Rhodes Building in the Eastern Cape
I have been trying to confirm what this might be and, after many searches, have failed to find anything specifically called "Rhodes Building" in the Eastern Cape. This Web site
describes the process adopted by RSA to update its T List - but I can't find a list of submissions actually made.
a. There is a "Mandela Rhodes Building
" - once called "St Georges Hall" - in Capetown - wrong place and wrong name
b. There is a "Rhodes University
" in Grahamstown - in the Eastern Cape. It is so named becuase it was funded by the Rhodes Trust. It dates from 1904 but is only the 6th oldest university in RSA and its buildings neither contain a single building titled "Rhodes Building" nor, as a whole seem particularly significant.
c. There is a village called "Rhodes"
in the Eastern Cape. This village has been designated a "Heritage Area" and I have discovered this Web Site
which discusses the village's OUV as a potential WHS - it has clearly taken part in the 2021/2 RSA T List update exercise. . However it also states "In August 2022, the South African World Heritage Convention Committee (SAWHCC) indicated that Rhodes Village did not meet the Unesco criteria for world heritage sites of global importance, and would not be considered for inscription on future Tentative Lists, South Africa. These pages remain on the blog as evidence of the application, and for general information.
Re-reading the widely (and exactly!) copied press release about the update conclusions, it states that "three new proposals and five existing sites were considered.
" followed by "only two of the seven were accepted for inclusion on the tentative list.
". Well 3 + 5 = 8 in my arithmetic. But it does seem that RSA is going forward until its next review with a T List of only 2 sites and that the "Rhodes Building" proposal refers to the "Rhodes Village Conservation area".
RSA is being remarkably "abstemious" in having a T List of only 2 sites!!! Certain countries seem to pack their Lists as full as possible and even less "expansive" ones than e.g China, Iran and Turkey, aim to maintain a list of around 10 candidates replenished every 10 years One might have thought that the country would have had more "potential" - I wonder why all the others were rejected??? But this approach does at least permit a concentration on actually getting them inscribed.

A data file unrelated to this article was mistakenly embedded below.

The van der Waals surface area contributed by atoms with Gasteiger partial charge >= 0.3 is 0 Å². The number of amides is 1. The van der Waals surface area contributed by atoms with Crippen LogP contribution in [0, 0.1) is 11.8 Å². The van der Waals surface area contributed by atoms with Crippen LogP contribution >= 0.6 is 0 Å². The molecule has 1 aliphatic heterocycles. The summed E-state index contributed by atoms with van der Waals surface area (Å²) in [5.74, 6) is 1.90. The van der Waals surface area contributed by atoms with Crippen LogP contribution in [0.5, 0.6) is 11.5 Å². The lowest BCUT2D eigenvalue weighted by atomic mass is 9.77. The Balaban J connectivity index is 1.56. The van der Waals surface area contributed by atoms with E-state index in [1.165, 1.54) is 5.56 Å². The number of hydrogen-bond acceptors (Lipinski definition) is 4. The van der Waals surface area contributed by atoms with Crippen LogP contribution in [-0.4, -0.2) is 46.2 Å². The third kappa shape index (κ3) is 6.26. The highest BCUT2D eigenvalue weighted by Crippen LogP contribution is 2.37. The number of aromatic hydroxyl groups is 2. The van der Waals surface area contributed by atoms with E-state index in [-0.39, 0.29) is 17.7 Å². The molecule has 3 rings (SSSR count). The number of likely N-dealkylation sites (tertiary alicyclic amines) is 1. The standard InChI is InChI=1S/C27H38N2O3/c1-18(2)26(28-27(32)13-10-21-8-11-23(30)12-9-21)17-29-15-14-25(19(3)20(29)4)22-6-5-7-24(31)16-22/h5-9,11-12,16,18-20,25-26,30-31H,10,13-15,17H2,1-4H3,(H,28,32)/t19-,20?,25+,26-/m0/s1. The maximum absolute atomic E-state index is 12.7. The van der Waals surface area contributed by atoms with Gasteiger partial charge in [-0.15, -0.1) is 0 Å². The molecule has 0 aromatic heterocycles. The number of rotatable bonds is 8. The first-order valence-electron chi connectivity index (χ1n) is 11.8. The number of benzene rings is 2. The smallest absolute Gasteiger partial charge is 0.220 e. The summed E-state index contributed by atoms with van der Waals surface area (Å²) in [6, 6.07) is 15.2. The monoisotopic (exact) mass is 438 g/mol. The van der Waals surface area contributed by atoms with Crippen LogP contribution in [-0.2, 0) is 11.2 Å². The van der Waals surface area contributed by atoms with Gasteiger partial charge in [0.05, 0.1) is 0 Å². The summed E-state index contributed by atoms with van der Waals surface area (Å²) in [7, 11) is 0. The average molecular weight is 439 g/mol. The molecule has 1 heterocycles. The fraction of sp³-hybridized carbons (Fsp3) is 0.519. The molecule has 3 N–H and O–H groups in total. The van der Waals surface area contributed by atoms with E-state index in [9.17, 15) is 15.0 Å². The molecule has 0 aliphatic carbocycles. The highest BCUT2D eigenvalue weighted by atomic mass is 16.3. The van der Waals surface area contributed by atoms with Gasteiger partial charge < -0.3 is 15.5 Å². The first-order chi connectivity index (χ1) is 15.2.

I am particularly surprised (and disappointed) with the removal of the "Succulant Karoo" entry. This is one of the "priority" natural sites for inscription in Africa identified by IUCN in its report of April 2020. (see Site Q on page 51 of the report
). Coincidentally I have just been digitizing my photos of the Namaqualand Flowers from a visit in Aug 1998 - a magnificent and worthy natural site. See here
. But RSA seems to want to present just 2 aspects of itself - "Anti-Apartheid Struggle" and "Early Humans" - both of which categories are already represented on its inscribed list. One can understand that, perhaps, the very name of "Rhodes" - the arch coloniser - is too much for RSA to have on its inscribed list. But surely a "colonial" rural village/town somewhere in the country justifies inscription? Pilgrims Rest has already been discarded. And then why isn't RSA active with the transnational Moravian nomination - see this
?? Among others I can't remember off hand, we have visited both Elim
- either or both seem to tick plenty of boxes. African countries complain about under representation but even when they have an open goal in the form of the Succulant Karoo, for which IUCN would be likely to do everything it could to assist nomination and inscription - they fail to "score"!